Corporate Whistleblowers

Today the National Whistleblower Center launches its Climate Corruption Campaign. I would like to share why I believe this campaign and the whistleblowers who will be at the heart of it are so badly needed.

For those fossil fuel and industrial logging company executives who may be reading this and be familiar with the corruption I describe: I encourage you to contact the National Whistleblower Center on our secure intake form and engage with us in a conversation about becoming a confidential whistleblower!

Climate Emergency

Last month, 11,000 scientists from around the world came together to issue a clarion call: “planet Earth is facing a climate emergency.” They predicted that “untold suffering” would ensue without an “immense increase” in effort to address the climate crisis.

I have always believed we are an intelligent species, quite capable of rescuing our civilization from the miseries of runaway climate change. The impressive gains in renewable energy and energy efficiency in the past few decades have only reinforced this belief. We now have the technology we need to get us most of the way to solving the climate puzzle and we have the ingenuity to take us the rest of the way.

Yet just last week, the Global Carbon Project released a report finding that in 2019, despite impressive progress with clean energy, global fossil fuel emissions had increased for the third straight year. Meanwhile a blizzard of studies strengthened the links between rising carbon emissions from fossil fuels, deforestation and other sources and the intensification of fires, floods and other extreme weather events as well as rapid ice melt on the world’s glaciers.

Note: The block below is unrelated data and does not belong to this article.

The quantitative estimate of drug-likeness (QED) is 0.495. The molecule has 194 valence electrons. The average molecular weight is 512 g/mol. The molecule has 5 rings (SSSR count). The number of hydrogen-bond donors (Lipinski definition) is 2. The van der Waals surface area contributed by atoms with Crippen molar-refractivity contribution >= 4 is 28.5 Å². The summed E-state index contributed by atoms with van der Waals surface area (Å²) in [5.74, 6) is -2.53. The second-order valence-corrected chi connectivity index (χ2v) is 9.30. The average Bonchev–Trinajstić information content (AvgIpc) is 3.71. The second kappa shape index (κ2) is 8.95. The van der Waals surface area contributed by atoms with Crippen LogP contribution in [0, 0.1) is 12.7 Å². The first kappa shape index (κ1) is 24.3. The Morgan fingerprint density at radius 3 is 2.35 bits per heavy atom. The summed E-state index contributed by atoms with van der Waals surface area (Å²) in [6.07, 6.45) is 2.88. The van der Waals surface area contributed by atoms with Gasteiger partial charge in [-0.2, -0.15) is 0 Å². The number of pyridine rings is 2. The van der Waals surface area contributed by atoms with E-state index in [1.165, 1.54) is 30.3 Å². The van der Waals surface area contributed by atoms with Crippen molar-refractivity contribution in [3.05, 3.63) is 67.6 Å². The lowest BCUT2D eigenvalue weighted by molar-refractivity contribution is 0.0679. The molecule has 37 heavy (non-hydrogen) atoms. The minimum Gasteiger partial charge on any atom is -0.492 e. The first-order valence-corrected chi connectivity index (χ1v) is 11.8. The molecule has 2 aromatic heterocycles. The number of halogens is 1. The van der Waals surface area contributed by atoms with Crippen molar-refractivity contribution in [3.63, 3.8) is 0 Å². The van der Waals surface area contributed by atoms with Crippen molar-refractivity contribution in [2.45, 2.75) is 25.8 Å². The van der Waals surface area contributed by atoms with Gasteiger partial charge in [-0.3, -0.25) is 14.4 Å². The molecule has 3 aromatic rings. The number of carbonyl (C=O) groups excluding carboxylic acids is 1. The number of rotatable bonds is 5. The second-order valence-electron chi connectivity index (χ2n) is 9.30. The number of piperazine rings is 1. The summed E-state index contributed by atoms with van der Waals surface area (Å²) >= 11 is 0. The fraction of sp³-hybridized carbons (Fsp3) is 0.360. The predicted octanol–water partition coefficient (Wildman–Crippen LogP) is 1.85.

The urgent need for action is clear. We must not only bear down on proven strategies like rapidly deploying wind and solar energy. We also must finally come to grips with what is happening inside the companies producing fossil fuels. (I will write at a later date about coming to grips with the illegal timber trade.)


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The Securities and Exchange Commission (SEC) cancelled a meeting in October to consider controversial changes to its whistleblower program. Clearly, the agency is reconsidering, but Stephen M. Kohn, chair of the National Whistleblower Center, predicts we won’t see any details until 2020.

Stephen M. Kohn

Kohn argues that the proposed changes would destroy the program by discouraging whistleblowers from coming forward. When asked by a writer from the Corporate Crime Reporter how he feels about possible amendments to SEC’s proposals, Kohn had this to say:

“I’m on a wait and see on the outcome. The devil is in the details. They can meet us halfway. But on some of these, halfway is a disaster. But we will fight to the end. If the outcome is bad, we will litigate it and we will take it to Congress.”

However, he did say that the postponement of the decision suggests SEC staff are listening to what the NWC has to say. Kohn his team met with them several times and brought along emails and signature from 110,000 people.


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As part of our #GivingTuesday campaign this year, the National Whistleblower Center is highlighting the stories of several whistleblowers who spoke at the 2019 National Whistleblower Day celebration.